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Scientists clarify nature of memory difficulties encountered in dementia [Print to PDF] [Print to RTF]

An international team of scientists has discovered that incomplete memories rather than memory loss is responsible for triggering mental confusion in patients with dementia.

Presented in the journal Science, the study sheds new light on how the brain's ability to maintain co...
Scientists clarify nature of memory difficulties encountered in dementia
An international team of scientists has discovered that incomplete memories rather than memory loss is responsible for triggering mental confusion in patients with dementia.

Presented in the journal Science, the study sheds new light on how the brain's ability to maintain complete, detailed memories is disrupted, potentially knocking down theories that forgetting past events or items is what causes memory problems. The remaining and sketchier memories confuse patients, raising their chances of falsely remembering information they never encountered, according to the scientists.

Led by the University of Cambridge in the UK, the researchers used an animal model of amnesia that is widely used to determine memory impairment. Past studies on memory found that amnesic animals failed to distinguish between new and old objects. But those studies failed to show whether the animal was unable to differentiate between the objects because it saw the old object as being new (it forget something that had happened) or because it determined that the new object was old (false memory).

In this latest study, subjects were exposed to a study object, followed by a test phase in which the study object was again presented, along with a perceptually distinct new object. The subjects had to make a distinction between the new and repeated objects. This allowed the researchers to assess responses to the new and old objects separately. Animals looked at an object, and then were given a memory test an hour later that involved either the same object or a new object. Animals with no problems spent more time exploring the new object, indicating that they remembered the old object.

Meanwhile, the amnesic animals showed poor test results. They spent the same amount of time exploring new and old objects. The researchers also found that these animals spent less time exploring the new object compared to their 'normal' counterparts. The amnesic animals had false memories for the new object.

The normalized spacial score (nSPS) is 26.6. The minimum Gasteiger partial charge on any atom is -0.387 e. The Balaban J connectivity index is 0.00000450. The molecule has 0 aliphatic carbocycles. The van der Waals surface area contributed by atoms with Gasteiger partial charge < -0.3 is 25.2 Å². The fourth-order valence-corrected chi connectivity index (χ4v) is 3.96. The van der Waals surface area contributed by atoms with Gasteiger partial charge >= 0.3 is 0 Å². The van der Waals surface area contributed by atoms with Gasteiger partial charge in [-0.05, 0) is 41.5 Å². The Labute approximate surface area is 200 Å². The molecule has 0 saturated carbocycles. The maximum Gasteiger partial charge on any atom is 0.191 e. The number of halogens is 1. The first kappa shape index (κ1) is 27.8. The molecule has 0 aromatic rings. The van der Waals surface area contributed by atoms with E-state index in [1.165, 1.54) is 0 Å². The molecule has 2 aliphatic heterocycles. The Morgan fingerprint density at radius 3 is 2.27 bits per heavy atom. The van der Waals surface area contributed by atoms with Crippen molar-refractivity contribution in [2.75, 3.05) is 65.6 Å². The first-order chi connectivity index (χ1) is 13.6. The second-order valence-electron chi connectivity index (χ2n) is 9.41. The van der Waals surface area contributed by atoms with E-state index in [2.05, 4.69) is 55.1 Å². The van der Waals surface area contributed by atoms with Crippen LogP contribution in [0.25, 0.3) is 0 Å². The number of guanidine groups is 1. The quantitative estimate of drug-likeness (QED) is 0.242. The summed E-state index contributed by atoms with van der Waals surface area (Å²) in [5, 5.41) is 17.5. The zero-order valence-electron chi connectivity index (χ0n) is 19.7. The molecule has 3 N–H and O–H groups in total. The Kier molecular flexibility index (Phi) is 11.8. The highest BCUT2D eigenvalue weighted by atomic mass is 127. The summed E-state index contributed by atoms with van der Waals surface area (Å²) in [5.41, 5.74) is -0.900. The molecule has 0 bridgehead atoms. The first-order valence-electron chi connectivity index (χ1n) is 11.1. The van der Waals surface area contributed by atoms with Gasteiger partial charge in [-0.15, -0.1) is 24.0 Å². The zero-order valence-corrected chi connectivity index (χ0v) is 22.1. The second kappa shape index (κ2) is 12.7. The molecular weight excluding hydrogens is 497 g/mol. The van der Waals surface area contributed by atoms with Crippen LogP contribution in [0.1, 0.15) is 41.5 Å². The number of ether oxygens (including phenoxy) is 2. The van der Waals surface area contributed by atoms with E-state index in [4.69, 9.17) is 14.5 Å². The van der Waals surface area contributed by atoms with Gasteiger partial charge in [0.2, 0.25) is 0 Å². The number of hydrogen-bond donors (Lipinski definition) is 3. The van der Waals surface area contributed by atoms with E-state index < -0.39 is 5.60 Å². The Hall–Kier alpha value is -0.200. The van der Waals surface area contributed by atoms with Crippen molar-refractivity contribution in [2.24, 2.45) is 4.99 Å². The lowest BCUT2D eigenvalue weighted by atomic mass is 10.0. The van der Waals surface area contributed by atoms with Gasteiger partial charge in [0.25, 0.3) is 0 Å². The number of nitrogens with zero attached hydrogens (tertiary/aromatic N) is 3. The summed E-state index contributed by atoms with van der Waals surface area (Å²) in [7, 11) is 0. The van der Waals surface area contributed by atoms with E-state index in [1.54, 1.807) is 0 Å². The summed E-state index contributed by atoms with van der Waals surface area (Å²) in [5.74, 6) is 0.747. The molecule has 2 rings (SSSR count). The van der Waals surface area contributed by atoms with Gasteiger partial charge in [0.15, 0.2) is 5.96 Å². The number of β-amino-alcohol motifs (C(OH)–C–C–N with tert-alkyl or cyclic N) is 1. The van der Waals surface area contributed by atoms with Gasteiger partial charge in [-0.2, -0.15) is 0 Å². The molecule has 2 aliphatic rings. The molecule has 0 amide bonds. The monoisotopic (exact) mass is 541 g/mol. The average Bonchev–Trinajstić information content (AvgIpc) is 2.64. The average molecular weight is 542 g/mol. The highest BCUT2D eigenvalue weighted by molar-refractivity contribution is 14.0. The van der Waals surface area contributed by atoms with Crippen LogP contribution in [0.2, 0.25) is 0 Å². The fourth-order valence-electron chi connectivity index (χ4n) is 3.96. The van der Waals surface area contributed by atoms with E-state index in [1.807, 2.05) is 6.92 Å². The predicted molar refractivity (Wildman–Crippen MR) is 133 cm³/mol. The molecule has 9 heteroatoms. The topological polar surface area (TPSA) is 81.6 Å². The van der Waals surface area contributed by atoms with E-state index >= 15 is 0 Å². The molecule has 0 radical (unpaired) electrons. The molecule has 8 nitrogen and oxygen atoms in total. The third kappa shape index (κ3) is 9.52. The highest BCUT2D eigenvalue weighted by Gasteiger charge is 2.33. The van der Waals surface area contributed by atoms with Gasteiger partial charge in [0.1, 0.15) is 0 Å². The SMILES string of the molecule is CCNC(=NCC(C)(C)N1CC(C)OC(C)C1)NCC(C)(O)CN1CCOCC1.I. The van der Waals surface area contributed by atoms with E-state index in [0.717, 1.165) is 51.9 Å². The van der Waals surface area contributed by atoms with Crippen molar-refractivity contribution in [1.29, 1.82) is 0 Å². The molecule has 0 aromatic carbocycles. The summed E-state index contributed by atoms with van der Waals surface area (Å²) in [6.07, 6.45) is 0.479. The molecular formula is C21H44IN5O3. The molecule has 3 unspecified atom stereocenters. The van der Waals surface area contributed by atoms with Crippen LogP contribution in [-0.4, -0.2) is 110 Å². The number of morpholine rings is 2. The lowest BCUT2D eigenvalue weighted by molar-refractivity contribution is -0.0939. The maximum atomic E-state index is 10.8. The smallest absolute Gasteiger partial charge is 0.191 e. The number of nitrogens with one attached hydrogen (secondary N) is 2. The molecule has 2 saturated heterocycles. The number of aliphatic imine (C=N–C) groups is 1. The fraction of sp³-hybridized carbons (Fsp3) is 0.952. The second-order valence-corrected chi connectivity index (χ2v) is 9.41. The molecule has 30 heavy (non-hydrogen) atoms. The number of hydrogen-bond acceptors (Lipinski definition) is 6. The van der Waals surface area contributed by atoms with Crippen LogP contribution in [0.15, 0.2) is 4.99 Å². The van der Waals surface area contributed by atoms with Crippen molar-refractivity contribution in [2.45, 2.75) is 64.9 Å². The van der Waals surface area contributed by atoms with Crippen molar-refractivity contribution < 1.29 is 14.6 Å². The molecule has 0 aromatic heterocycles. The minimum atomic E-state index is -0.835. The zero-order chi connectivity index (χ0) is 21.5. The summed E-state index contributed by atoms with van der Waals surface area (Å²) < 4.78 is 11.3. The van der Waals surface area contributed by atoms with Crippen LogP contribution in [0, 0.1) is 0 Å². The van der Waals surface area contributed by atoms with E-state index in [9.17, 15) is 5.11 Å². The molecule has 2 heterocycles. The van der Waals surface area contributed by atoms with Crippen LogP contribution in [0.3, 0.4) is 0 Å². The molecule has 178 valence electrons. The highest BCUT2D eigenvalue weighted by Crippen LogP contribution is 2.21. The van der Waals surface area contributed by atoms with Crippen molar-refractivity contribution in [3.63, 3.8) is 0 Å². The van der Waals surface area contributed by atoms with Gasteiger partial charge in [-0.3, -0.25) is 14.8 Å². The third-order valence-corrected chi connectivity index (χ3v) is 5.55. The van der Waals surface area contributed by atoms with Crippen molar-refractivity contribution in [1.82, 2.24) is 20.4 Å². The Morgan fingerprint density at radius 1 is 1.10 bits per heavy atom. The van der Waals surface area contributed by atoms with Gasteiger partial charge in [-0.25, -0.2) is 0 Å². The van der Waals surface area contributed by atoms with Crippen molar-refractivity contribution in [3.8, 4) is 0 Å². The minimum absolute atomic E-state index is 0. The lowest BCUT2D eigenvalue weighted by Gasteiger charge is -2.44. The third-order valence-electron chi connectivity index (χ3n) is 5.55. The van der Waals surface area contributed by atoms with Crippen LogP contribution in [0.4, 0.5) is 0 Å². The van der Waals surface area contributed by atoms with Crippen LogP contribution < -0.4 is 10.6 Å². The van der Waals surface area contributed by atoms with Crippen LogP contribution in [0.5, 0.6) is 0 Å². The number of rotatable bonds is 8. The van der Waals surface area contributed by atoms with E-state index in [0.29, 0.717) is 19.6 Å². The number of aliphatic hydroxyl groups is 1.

The team assessed whether performance on the memory task could be improved if there we no other memories to confuse the brain. The animals were placed in a dark, quiet space before being tested. The researchers found that amnesic animals that showed no recollection when they spent the time before the test in normal, busy conditions, showed perfect memory when they spent the time before the test in a dark, quiet environment.

'This study suggests that a major component of memory problems may actually be confusion between memories, rather than loss of memories per se,' says Dr Lisa Saksida from the Department of Experimental Psychology at the University of Cambridge, a co-author of the study. 'This is consistent with reports of memory distortions in dementia - for example, patients may not switch off the cooker, or may fail to take their medication, not because they have forgotten that they should do these things, but because they think they have already done so,' she adds.

'One thing that we found very surprising about our results was the extent of the memory recovery, achieved simply by reducing the incoming information prior to the memory test,' she points out. 'Not only does this result confound our expectations, but it also gives us a clearer understanding of the possible nature of the memory impairment underlying amnesia and certain types of dementia, which is critical to developing more sophisticated and effective treatments.'

The scientists believe their findings could lead to new treatments able to ease the confusion between memories, including drugs that enhance the complex, detailed representations needed to separate memories.

'Even more exciting would be the ability to develop treatments that could stop the disease in the early stages, rather than treatments that address the symptoms once dementia has set in,' Dr Saksida says. 'Early detection of memory impairment is critical for the development of such treatments, and a better understanding of the nature of the impairment, as we have found here, is critical to such early detection.'

Researchers from the Wellcome Trust Behavioural and Clinical Neuroscience Institute, the University of California, San Diego, US, and the University of Guelph, Canada contributed to the study.
Source: Science; University of Cambridge

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Record Number: 32836 / Last updated on: 2010-12-06
Category: Miscellaneous
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